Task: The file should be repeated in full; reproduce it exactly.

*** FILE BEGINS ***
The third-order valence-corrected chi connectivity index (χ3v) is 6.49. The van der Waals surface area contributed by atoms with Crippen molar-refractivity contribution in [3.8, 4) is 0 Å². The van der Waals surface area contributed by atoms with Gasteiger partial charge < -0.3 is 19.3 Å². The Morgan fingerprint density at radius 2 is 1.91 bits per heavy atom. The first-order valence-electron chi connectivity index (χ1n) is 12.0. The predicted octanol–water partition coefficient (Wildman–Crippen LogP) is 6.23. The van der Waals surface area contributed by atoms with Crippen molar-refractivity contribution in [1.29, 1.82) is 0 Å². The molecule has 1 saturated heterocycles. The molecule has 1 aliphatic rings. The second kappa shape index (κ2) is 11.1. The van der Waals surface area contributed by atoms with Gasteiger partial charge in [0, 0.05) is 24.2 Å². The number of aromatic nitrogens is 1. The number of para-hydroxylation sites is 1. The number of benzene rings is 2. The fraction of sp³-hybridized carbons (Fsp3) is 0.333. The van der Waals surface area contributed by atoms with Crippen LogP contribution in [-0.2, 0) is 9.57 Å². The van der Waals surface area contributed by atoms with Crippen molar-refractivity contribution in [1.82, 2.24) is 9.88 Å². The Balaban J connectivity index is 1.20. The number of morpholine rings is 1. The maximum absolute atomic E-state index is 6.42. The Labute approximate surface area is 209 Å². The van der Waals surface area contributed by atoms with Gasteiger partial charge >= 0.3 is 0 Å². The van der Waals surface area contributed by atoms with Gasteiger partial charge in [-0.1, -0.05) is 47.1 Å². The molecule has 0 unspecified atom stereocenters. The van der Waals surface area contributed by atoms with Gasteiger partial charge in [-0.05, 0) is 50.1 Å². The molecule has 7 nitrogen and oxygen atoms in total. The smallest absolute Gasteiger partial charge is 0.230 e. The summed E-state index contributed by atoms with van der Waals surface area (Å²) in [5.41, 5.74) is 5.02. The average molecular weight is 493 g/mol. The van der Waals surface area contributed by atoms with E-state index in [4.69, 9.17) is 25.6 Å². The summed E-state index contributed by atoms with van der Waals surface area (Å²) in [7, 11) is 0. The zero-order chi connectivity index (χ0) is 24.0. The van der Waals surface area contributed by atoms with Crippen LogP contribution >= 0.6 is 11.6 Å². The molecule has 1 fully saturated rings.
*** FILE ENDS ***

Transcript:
The third-order valence-corrected chi connectivity index (χ3v) is 6.49. The van der Waals surface area contributed by atoms with Crippen molar-refractivity contribution in [3.8, 4) is 0 Å². The van der Waals surface area contributed by atoms with Gasteiger partial charge < -0.3 is 19.3 Å². The Morgan fingerprint density at radius 2 is 1.91 bits per heavy atom. The first-order valence-electron chi connectivity index (χ1n) is 12.0. The predicted octanol–water partition coefficient (Wildman–Crippen LogP) is 6.23. The van der Waals surface area contributed by atoms with Crippen molar-refractivity contribution in [1.29, 1.82) is 0 Å². The molecule has 1 saturated heterocycles. The molecule has 1 aliphatic rings. The second kappa shape index (κ2) is 11.1. The van der Waals surface area contributed by atoms with Gasteiger partial charge in [0, 0.05) is 24.2 Å². The number of aromatic nitrogens is 1. The number of para-hydroxylation sites is 1. The number of benzene rings is 2. The fraction of sp³-hybridized carbons (Fsp3) is 0.333. The van der Waals surface area contributed by atoms with Crippen LogP contribution in [-0.2, 0) is 9.57 Å². The van der Waals surface area contributed by atoms with Crippen molar-refractivity contribution in [1.82, 2.24) is 9.88 Å². The Balaban J connectivity index is 1.20. The number of morpholine rings is 1. The maximum absolute atomic E-state index is 6.42. The Labute approximate surface area is 209 Å². The van der Waals surface area contributed by atoms with Gasteiger partial charge >= 0.3 is 0 Å². The van der Waals surface area contributed by atoms with Gasteiger partial charge in [-0.1, -0.05) is 47.1 Å². The molecule has 0 unspecified atom stereocenters. The van der Waals surface area contributed by atoms with Gasteiger partial charge in [-0.05, 0) is 50.1 Å². The molecule has 7 nitrogen and oxygen atoms in total. The smallest absolute Gasteiger partial charge is 0.230 e. The summed E-state index contributed by atoms with van der Waals surface area (Å²) in [5.41, 5.74) is 5.02. The average molecular weight is 493 g/mol. The van der Waals surface area contributed by atoms with E-state index in [4.69, 9.17) is 25.6 Å². The summed E-state index contributed by atoms with van der Waals surface area (Å²) in [7, 11) is 0. The zero-order chi connectivity index (χ0) is 24.0. The van der Waals surface area contributed by atoms with Crippen LogP contribution >= 0.6 is 11.6 Å². The molecule has 1 fully saturated rings.